Miyazawa Kenji and His Illustrators: Images of Nature and Buddhism in Japanese Children's Literature
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In Miyazawa Kenji and His Illustrators, Helen Kilpatrick examines re-visionings of the literature of one of Japan’s most celebrated authors, Miyazawa Kenji (1896-1933). The deeply Buddhist Kenji's imaginative dōwa (children’s tales) are among the most frequently illustrated in Japan today. Numerous internationally renowned artists such as Munakata Shikō, Kim Tschang-Yeul and Lee Ufan have represented his stories in an array of intriguing visual styles, reinvigorating them as picture books for modern audiences.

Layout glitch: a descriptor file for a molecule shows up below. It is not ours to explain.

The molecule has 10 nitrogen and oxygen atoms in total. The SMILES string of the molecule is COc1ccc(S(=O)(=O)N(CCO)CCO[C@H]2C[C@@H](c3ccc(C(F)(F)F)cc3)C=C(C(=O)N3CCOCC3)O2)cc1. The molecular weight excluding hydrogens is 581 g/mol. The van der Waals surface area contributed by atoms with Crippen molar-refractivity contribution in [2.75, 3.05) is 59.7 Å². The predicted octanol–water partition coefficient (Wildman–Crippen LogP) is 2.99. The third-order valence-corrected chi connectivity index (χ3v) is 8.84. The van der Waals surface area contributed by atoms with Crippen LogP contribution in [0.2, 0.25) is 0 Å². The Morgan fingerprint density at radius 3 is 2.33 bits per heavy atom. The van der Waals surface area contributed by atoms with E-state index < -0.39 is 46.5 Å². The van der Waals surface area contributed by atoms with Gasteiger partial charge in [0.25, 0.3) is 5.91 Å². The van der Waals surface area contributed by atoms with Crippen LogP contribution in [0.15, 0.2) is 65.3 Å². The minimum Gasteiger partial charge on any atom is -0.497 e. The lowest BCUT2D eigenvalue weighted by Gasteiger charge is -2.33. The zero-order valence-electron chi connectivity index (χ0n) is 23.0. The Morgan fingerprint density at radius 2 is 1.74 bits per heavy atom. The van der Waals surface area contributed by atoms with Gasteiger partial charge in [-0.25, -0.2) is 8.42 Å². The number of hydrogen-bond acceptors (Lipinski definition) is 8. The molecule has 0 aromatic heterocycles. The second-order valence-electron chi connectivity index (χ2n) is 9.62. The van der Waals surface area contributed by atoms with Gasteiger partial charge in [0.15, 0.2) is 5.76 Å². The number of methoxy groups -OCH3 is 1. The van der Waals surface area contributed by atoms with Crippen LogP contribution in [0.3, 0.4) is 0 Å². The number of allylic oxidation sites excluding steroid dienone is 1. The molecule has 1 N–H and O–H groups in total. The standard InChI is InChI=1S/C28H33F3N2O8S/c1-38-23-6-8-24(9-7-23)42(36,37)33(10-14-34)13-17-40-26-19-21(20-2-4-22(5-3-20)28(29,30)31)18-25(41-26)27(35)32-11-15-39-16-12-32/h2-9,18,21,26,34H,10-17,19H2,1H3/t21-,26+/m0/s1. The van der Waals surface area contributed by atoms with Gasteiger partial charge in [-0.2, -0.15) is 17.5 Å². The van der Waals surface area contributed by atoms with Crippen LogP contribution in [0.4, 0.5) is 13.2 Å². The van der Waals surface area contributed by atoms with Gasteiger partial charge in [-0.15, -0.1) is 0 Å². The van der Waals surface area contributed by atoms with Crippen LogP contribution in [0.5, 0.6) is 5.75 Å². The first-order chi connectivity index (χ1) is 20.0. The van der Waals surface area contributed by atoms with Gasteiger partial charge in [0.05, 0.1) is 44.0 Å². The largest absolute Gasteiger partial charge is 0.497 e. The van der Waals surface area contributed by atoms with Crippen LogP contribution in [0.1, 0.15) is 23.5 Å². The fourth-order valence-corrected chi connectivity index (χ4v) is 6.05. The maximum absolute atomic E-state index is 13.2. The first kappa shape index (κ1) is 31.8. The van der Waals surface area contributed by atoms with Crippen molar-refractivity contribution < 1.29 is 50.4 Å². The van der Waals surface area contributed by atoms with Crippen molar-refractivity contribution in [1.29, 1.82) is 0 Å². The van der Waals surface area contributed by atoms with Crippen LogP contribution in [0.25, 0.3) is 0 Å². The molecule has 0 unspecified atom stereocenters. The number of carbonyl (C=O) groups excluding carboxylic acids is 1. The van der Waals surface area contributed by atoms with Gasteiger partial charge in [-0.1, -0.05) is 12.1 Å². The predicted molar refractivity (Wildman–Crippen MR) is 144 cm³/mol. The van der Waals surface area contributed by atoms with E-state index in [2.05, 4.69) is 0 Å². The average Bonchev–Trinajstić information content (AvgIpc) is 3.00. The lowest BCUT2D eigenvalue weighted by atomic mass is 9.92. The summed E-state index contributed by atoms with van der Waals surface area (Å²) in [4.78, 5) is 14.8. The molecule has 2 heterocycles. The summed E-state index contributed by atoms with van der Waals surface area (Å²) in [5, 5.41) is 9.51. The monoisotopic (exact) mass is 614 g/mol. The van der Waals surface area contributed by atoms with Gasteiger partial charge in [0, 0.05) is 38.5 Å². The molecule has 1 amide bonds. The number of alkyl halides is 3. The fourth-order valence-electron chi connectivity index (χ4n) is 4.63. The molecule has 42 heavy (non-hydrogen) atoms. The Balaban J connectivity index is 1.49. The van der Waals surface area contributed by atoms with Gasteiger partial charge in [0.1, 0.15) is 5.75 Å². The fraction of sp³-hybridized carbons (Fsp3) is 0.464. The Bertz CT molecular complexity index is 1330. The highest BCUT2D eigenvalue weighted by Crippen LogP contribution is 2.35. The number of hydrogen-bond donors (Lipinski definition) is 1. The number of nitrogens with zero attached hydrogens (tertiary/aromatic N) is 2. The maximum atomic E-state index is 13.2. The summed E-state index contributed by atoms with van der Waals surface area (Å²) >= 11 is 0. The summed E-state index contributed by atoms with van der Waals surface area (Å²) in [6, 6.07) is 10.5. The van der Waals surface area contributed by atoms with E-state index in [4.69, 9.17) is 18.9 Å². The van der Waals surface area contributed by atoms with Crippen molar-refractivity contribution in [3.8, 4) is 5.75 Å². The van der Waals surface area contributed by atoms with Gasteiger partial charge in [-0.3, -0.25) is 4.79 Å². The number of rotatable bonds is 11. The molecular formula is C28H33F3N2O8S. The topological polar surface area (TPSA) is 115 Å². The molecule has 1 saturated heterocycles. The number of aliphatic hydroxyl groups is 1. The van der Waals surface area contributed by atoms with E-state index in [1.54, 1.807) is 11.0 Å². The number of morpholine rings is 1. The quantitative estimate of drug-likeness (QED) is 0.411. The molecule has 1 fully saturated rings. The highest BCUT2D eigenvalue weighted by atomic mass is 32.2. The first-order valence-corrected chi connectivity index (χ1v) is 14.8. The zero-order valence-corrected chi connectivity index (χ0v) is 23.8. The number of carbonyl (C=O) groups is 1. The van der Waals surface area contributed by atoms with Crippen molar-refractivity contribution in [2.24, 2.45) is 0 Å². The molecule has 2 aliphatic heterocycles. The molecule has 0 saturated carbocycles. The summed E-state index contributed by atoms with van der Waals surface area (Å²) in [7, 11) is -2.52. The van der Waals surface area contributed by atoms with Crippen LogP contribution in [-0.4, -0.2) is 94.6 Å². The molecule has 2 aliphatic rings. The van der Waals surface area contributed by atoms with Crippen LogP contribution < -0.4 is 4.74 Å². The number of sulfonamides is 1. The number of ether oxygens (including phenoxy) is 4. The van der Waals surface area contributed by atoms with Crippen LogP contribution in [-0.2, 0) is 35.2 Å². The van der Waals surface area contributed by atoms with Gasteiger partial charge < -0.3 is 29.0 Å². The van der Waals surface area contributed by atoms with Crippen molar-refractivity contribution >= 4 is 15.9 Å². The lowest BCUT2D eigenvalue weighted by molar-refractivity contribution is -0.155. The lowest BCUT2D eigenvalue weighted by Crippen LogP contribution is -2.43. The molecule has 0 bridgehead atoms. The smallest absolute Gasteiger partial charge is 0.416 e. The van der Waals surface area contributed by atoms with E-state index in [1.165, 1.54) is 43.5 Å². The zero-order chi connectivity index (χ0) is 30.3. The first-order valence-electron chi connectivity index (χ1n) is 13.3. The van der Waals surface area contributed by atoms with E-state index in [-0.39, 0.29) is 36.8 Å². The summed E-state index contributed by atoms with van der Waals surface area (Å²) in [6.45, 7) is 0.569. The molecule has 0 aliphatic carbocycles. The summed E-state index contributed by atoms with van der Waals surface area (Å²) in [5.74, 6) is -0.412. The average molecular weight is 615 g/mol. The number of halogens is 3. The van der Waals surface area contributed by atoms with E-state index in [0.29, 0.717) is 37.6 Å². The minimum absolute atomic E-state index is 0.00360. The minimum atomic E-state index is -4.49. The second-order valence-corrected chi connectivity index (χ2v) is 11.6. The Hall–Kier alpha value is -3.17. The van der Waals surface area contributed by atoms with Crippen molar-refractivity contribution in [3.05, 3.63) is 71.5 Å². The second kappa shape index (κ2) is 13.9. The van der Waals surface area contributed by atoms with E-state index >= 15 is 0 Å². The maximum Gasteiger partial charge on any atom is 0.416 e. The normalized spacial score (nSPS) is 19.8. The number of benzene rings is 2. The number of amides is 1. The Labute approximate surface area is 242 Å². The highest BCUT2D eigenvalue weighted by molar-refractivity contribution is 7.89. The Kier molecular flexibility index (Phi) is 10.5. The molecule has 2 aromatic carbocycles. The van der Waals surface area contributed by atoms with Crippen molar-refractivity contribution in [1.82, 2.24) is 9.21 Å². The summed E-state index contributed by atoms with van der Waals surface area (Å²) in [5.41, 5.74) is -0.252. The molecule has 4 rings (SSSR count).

Miyazawa Kenji (1896-1933) is one of the most renowned figures in the field of modern Japanese literature. He was devout Buddhist whose work heavily reflects his non-humanist worldview. Together with his Buddhist beliefs, he was also a natural scientist, with many other research interests that influenced his thinking and writing, including chemistry, agriculture, geology, education, art, astronomy and other religions such as Christianity. In other words, Kenji was an inimitable modernist who combined an eclectic array of thought into his literary work. Predominantly, however, he showed a real concern with the interconnection between the human and natural world that, from an ecological perspective, now seems prescient. His unique blending of science, nature and metaphysics often results in an idiosyncratic 'otherworld' that was revolutionary in its day and still remains extraordinary. Many of his prose narratives, self-titled as children's tales (dōwa), bring this concern with blending the human and natural world to the fore. This cosmological world view can be seen particularly within the (post-) modern picture books that are finding broad currency today. These books form the focus of this present work
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